The most secret part of Chanticleer is the entrance to Bell’s Woodland, beyond the cutting garden, which you enter through a hollow tree.… Read More
The post Ringing Bell’s Woodland at Chanticleer Garden appeared first on Digging.Read MoreDigging

January 18, 2024

The most secret part of Chanticleer is the entrance to Bell’s Woodland, set off beyond the colorful cutting garden (coming up in my next post). The plant list for it is tucked inside a metal sculpture of a hornet’s nest hanging from a tree — worthy of a double-take before reaching for it, every time. So creative!

This is Part 9 of my visit to Chanticleer during the Philadelphia Area Fling last September.

You enter this garden through an Alice-in-Wonderland experience of being shrunk down to rabbit size, by passing through a giant fallen tree trunk. It’s manmade but wonderfully lifelike. Planting pockets along the sides and top create the effect of nature colonizing the fallen tree.

The light in the woodland garden was so contrasty that I didn’t get many good pictures. But I have to share this bench hidden behind a vine-smothered trellis, where a woman was peacefully sitting and looking at the creek.

I love how Chanticleer sets up these little sitting opportunities, like this Adirondack perched at the end of a narrow bridge along the creek. A woodland throne.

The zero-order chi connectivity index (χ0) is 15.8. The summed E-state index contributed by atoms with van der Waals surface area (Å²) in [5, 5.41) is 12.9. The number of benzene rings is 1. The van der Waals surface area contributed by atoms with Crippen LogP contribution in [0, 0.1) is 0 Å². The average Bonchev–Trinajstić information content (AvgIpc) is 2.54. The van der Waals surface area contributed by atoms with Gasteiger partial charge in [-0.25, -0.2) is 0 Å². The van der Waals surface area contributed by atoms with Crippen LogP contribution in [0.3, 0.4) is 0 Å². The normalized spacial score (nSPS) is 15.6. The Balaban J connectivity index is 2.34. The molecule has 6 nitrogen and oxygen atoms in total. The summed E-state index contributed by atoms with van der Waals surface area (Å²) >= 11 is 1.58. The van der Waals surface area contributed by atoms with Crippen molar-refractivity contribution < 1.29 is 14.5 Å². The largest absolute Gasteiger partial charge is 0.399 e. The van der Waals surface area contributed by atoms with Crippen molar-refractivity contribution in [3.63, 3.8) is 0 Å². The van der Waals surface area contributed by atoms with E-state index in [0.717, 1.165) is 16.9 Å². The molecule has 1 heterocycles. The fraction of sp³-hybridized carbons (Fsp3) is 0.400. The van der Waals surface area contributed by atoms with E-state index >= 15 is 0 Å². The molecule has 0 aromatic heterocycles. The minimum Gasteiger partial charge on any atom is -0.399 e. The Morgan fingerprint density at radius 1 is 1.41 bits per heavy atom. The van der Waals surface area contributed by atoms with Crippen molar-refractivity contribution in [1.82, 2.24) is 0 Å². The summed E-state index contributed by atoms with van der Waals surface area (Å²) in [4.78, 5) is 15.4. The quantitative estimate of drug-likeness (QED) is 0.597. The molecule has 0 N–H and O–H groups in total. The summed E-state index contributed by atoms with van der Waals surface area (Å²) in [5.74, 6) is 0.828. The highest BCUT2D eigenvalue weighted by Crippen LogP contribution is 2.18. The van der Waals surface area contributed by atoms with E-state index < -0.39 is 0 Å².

A conversation spot appears where the path widens into a circular stone patio with a large bowl of water in the center.

The water reflects the trees like a dark mirror.

From there, the path leads over meandering Bell’s Creek and into a more open garden of dappled sun.

A round pond with a frog fountain makes a focal point along the way.

Lavender flowers were showy in a sunken garden.

A closeup

View of the stone-bordered creek from under a pine bough

In another wooded area at the far end of Bell’s Creek, you enter a striking path of slate roofing tiles (I think) laid on edge.

I’ve always admired this intimate spiral patio along the slate path.

A starburst of slate and stone is inset into the path as it segues to stepping stones along the creek.

Utterly charming and harmonious with the ferny woodland.

A wider view

And one more. I love it!

Up next: Flowers, vegetables, and a party in the Cutting and Vegetable Garden at Chanticleer. For a look back at Chanticleer’s mysterious Ruin Garden, click here:

To read about my past visits to Bell’s Woodland and Bell’s Creek at Chanticleer, follow these links:

I welcome your comments. Please scroll to the end of this post to leave one. If you’re reading in an email, click here to visit Digging and find the comment box at the end of each post. And hey, did someone forward this email to you, and you want to subscribe? Click here to get Digging delivered directly to your inbox!

__________________________

Come learn about garden design from the experts at Garden Spark! I organize in-person talks by inspiring designers, landscape architects, and authors a few times a year in Austin. These are limited-attendance events that sell out quickly, so join the Garden Spark email list to be notified in advance; simply click this link and ask to be added. The Season 7 lineup can be found here.

All material © 2024 by Pam Penick for Digging. Unauthorized reproduction prohibited.

Leave a Reply

Your email address will not be published. Required fields are marked *